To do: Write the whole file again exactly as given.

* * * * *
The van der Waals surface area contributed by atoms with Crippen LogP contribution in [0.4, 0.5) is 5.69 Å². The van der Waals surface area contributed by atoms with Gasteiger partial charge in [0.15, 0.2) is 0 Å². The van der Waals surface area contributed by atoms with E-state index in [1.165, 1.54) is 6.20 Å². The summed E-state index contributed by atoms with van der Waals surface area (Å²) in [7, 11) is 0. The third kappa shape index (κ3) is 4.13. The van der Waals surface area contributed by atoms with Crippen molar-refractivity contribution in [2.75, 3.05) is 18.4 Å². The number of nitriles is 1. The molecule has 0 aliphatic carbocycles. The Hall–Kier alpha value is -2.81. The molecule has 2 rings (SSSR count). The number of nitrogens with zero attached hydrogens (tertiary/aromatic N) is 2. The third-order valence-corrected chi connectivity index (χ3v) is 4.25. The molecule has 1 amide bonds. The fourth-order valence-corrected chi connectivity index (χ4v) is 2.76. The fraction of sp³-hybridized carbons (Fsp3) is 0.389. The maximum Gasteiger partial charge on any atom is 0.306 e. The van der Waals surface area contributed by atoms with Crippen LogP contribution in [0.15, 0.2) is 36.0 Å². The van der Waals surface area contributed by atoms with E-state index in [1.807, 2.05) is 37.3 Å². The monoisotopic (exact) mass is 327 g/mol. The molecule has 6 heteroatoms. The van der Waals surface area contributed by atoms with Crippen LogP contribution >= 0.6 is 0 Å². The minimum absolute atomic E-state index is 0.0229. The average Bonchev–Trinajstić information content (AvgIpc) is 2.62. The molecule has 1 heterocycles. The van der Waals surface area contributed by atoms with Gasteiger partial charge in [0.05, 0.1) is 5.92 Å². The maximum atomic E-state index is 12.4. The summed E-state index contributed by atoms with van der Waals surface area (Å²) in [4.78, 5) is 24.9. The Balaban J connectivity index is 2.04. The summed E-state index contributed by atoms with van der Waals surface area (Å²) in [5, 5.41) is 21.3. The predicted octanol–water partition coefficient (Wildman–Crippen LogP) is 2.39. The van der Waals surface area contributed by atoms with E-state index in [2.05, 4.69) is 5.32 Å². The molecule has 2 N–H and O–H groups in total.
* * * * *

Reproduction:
The van der Waals surface area contributed by atoms with Crippen LogP contribution in [0.4, 0.5) is 5.69 Å². The van der Waals surface area contributed by atoms with Gasteiger partial charge in [0.15, 0.2) is 0 Å². The van der Waals surface area contributed by atoms with E-state index in [1.165, 1.54) is 6.20 Å². The summed E-state index contributed by atoms with van der Waals surface area (Å²) in [7, 11) is 0. The third kappa shape index (κ3) is 4.13. The van der Waals surface area contributed by atoms with Crippen molar-refractivity contribution in [2.75, 3.05) is 18.4 Å². The number of nitriles is 1. The molecule has 0 aliphatic carbocycles. The Hall–Kier alpha value is -2.81. The molecule has 2 rings (SSSR count). The number of nitrogens with zero attached hydrogens (tertiary/aromatic N) is 2. The third-order valence-corrected chi connectivity index (χ3v) is 4.25. The molecule has 1 amide bonds. The fourth-order valence-corrected chi connectivity index (χ4v) is 2.76. The fraction of sp³-hybridized carbons (Fsp3) is 0.389. The maximum Gasteiger partial charge on any atom is 0.306 e. The van der Waals surface area contributed by atoms with Crippen LogP contribution in [0.15, 0.2) is 36.0 Å². The van der Waals surface area contributed by atoms with E-state index in [1.807, 2.05) is 37.3 Å². The monoisotopic (exact) mass is 327 g/mol. The molecule has 6 heteroatoms. The van der Waals surface area contributed by atoms with Crippen LogP contribution >= 0.6 is 0 Å². The minimum absolute atomic E-state index is 0.0229. The average Bonchev–Trinajstić information content (AvgIpc) is 2.62. The molecule has 1 heterocycles. The van der Waals surface area contributed by atoms with Gasteiger partial charge in [0.05, 0.1) is 5.92 Å². The maximum atomic E-state index is 12.4. The summed E-state index contributed by atoms with van der Waals surface area (Å²) in [4.78, 5) is 24.9. The Balaban J connectivity index is 2.04. The summed E-state index contributed by atoms with van der Waals surface area (Å²) in [5, 5.41) is 21.3. The predicted octanol–water partition coefficient (Wildman–Crippen LogP) is 2.39. The van der Waals surface area contributed by atoms with E-state index in [2.05, 4.69) is 5.32 Å². The molecule has 2 N–H and O–H groups in total.